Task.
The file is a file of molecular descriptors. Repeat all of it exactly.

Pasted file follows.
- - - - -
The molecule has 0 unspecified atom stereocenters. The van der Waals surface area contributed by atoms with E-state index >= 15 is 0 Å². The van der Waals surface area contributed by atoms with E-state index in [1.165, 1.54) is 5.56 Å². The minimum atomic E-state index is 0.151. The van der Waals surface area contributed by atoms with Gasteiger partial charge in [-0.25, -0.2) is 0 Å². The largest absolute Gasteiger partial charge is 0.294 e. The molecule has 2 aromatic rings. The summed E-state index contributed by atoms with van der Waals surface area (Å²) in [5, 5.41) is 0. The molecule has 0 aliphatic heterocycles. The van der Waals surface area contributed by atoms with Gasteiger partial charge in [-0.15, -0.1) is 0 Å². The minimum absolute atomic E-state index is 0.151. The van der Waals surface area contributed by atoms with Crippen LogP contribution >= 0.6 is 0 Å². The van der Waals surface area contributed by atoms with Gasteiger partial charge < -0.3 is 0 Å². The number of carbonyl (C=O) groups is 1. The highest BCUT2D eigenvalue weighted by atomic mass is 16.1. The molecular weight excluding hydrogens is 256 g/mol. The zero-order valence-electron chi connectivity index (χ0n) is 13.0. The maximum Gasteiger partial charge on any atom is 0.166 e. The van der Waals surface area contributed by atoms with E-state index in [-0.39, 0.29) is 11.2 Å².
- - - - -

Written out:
The molecule has 0 unspecified atom stereocenters. The van der Waals surface area contributed by atoms with E-state index >= 15 is 0 Å². The van der Waals surface area contributed by atoms with E-state index in [1.165, 1.54) is 5.56 Å². The minimum atomic E-state index is 0.151. The van der Waals surface area contributed by atoms with Gasteiger partial charge in [-0.25, -0.2) is 0 Å². The largest absolute Gasteiger partial charge is 0.294 e. The molecule has 2 aromatic rings. The summed E-state index contributed by atoms with van der Waals surface area (Å²) in [5, 5.41) is 0. The molecule has 0 aliphatic heterocycles. The van der Waals surface area contributed by atoms with Gasteiger partial charge in [-0.15, -0.1) is 0 Å². The minimum absolute atomic E-state index is 0.151. The van der Waals surface area contributed by atoms with Crippen LogP contribution >= 0.6 is 0 Å². The van der Waals surface area contributed by atoms with Gasteiger partial charge < -0.3 is 0 Å². The number of carbonyl (C=O) groups is 1. The highest BCUT2D eigenvalue weighted by atomic mass is 16.1. The molecular weight excluding hydrogens is 256 g/mol. The zero-order valence-electron chi connectivity index (χ0n) is 13.0. The maximum Gasteiger partial charge on any atom is 0.166 e. The van der Waals surface area contributed by atoms with E-state index in [-0.39, 0.29) is 11.2 Å².